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News & Media

Latest ITER Newsline

  • Open Doors Day | An intense and unforgettable experience

    Saturday was Jacques's birthday. At age 90, the long-retired engineer from Aix-en-Provence had only one item on his wish list: to visit ITER for a third time an [...]

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  • Power conversion | A potent illustration of the "One ITER" spirit

    Europe made the buildings; the piping came from India; China and Korea provided the transformers; Russia manufactured the massive 'busbar' network. The ITER Org [...]

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  • Fusion world | Upgrade completed on DIII-D tokamak

    The DIII-D National Fusion Program (US) has completed a series of important enhancements to its fusion facility, providing researchers with several first-of-a-k [...]

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  • Vacuum lab | Ensuring leak test sensitivity

    A helium leak test is one of several factory acceptance tests planned for the sectors of the ITER vacuum vessel before they are shipped to ITER. In a vacuum lab [...]

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  • Bookmark | The Future of Fusion Energy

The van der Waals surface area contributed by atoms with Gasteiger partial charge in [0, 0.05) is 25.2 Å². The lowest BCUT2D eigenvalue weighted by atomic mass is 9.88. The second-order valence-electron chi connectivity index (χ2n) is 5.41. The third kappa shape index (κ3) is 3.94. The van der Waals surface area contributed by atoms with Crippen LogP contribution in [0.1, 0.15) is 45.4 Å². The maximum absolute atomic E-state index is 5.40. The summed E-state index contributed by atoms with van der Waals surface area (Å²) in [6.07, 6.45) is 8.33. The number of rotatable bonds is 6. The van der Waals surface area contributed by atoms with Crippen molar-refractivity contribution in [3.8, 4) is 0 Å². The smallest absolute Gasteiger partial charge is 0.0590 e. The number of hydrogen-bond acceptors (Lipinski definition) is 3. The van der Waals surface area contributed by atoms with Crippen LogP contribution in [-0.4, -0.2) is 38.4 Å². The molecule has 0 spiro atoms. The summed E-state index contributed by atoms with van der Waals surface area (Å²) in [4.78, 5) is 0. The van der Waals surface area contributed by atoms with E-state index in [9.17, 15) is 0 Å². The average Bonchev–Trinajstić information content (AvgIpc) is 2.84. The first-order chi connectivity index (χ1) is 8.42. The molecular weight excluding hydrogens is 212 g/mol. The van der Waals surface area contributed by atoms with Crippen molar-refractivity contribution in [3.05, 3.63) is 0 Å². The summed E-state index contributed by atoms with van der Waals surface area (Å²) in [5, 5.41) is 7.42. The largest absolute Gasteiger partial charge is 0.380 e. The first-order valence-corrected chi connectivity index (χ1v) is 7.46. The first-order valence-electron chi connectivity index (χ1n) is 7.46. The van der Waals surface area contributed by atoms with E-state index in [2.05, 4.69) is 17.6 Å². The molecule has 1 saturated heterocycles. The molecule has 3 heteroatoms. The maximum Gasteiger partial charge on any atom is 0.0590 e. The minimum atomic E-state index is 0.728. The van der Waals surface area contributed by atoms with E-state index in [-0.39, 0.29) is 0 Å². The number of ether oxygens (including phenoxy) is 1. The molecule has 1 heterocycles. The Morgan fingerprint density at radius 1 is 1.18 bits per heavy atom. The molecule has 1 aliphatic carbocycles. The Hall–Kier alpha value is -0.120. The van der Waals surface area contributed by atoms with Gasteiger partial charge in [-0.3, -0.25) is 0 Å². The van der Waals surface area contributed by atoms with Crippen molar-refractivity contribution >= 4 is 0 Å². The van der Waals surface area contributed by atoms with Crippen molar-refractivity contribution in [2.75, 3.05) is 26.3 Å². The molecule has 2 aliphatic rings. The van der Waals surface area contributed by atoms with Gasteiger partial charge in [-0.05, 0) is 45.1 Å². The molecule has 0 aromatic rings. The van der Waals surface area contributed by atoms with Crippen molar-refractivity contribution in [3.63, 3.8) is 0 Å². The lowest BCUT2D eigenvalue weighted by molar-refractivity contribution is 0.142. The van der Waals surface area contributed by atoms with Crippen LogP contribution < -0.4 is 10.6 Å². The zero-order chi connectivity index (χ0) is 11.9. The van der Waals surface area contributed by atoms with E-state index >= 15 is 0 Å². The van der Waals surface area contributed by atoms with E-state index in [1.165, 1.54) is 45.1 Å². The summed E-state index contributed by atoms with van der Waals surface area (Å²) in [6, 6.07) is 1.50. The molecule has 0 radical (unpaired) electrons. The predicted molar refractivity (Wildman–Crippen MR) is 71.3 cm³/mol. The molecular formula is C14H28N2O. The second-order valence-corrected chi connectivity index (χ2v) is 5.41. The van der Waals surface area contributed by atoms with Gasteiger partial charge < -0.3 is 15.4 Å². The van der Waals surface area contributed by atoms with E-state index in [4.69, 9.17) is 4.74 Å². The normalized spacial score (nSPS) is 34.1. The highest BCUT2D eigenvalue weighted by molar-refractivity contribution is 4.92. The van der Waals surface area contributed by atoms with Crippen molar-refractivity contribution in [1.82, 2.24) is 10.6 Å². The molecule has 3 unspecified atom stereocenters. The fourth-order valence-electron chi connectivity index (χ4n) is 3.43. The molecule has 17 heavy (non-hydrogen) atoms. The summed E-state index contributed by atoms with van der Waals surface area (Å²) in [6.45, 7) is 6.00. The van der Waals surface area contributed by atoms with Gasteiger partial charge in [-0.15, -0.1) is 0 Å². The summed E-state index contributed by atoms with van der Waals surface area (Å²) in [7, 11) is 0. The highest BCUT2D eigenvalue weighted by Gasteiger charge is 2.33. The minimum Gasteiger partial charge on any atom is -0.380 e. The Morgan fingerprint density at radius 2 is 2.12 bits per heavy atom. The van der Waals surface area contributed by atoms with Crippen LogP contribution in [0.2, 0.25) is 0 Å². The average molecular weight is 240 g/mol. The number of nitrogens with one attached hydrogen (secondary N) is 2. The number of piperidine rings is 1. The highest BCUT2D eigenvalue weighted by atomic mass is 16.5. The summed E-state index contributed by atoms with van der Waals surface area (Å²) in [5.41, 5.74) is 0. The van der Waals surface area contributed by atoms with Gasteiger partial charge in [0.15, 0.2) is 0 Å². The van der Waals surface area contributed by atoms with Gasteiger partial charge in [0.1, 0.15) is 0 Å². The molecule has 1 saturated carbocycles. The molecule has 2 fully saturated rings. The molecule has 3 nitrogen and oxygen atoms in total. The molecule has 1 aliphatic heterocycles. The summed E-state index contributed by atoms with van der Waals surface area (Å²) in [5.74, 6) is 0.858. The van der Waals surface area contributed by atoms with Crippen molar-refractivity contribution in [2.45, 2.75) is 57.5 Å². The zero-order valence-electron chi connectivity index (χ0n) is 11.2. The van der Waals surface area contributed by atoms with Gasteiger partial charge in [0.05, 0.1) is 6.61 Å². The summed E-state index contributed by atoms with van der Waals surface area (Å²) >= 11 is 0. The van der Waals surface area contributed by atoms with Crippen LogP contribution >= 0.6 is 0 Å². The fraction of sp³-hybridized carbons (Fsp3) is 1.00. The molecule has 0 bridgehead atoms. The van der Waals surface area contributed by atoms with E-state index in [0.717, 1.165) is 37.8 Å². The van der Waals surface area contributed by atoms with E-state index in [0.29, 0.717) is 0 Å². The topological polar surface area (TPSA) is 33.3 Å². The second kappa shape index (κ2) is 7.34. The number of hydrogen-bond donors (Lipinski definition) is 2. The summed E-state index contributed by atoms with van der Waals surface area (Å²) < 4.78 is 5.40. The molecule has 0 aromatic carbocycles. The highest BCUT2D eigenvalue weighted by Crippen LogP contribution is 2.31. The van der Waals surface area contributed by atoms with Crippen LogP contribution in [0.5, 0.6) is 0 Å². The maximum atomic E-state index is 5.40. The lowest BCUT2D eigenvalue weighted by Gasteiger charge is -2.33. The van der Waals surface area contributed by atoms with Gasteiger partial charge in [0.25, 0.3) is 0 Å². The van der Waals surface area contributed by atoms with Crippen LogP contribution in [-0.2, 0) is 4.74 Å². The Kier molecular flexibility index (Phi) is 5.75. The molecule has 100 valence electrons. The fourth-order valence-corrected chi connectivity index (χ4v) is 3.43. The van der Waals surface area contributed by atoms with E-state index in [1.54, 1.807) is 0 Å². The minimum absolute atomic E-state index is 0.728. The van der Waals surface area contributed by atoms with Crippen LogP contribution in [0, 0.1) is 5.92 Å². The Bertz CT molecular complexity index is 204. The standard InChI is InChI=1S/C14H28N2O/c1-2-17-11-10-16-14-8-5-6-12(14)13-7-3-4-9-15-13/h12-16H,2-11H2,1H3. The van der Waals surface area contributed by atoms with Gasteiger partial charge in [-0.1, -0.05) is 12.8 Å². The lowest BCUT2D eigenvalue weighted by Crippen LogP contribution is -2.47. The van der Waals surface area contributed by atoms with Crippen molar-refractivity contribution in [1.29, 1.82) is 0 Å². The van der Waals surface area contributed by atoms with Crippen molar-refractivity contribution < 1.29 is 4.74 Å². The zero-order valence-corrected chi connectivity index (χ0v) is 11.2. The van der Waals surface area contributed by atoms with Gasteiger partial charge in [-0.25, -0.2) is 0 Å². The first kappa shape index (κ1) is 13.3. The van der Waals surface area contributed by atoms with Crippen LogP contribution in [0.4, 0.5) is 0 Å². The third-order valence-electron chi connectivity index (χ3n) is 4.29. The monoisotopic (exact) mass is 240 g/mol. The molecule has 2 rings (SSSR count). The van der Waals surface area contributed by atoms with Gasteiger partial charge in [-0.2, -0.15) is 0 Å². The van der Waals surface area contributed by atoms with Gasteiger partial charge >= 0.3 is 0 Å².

To write about fusion is to walk a fine line between the temptation of lyricism and the arid demands of scientific accuracy. Whereas the general media tends to [...]

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Of Interest

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Room to move



In the Jules-Horowitz Research Reactor (RJH) that is being constructed at CEA-Cadarache, the seismic protection system is the same as in ITER: it consists of a first basemat upon which concrete plinths topped by antiseimic pads are installed in order to support a second basemat which bears the weight of the installation.

The RJH reactor and its enclosure being much lighter (100,000 tonnes) than the ITER Tokamak Complex (320,000 tonnes), it requires only 195 seismic pads, as compared to 493 in ITER's case.

Apart from a difference in the number of plinths and pads, and also a slightly higher "ceiling" in RJH (2.20 metres vs 1.90)  the ITER and RJH "basements" will be perfectly similar: this picture, taken last week at RJH, could be a picture taken next year in ITER ...


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